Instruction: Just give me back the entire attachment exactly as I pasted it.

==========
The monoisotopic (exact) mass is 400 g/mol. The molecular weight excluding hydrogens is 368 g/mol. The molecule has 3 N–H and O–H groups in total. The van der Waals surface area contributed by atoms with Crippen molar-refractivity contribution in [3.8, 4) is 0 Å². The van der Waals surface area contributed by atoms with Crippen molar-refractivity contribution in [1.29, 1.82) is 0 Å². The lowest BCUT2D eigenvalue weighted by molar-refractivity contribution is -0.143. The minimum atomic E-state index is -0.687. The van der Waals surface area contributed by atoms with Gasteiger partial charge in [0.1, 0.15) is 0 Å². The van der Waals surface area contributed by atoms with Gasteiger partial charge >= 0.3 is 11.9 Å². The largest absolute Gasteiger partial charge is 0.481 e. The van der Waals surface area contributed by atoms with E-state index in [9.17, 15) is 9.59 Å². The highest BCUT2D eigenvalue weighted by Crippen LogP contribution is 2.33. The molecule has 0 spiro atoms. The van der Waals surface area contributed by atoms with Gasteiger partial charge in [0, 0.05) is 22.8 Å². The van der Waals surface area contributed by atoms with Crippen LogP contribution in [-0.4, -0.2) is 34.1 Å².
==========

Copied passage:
The monoisotopic (exact) mass is 400 g/mol. The molecular weight excluding hydrogens is 368 g/mol. The molecule has 3 N–H and O–H groups in total. The van der Waals surface area contributed by atoms with Crippen molar-refractivity contribution in [3.8, 4) is 0 Å². The van der Waals surface area contributed by atoms with Crippen molar-refractivity contribution in [1.29, 1.82) is 0 Å². The lowest BCUT2D eigenvalue weighted by molar-refractivity contribution is -0.143. The minimum atomic E-state index is -0.687. The van der Waals surface area contributed by atoms with Gasteiger partial charge in [0.1, 0.15) is 0 Å². The van der Waals surface area contributed by atoms with Gasteiger partial charge >= 0.3 is 11.9 Å². The largest absolute Gasteiger partial charge is 0.481 e. The van der Waals surface area contributed by atoms with E-state index in [9.17, 15) is 9.59 Å². The highest BCUT2D eigenvalue weighted by Crippen LogP contribution is 2.33. The molecule has 0 spiro atoms. The van der Waals surface area contributed by atoms with Gasteiger partial charge in [0, 0.05) is 22.8 Å². The van der Waals surface area contributed by atoms with Crippen LogP contribution in [-0.4, -0.2) is 34.1 Å².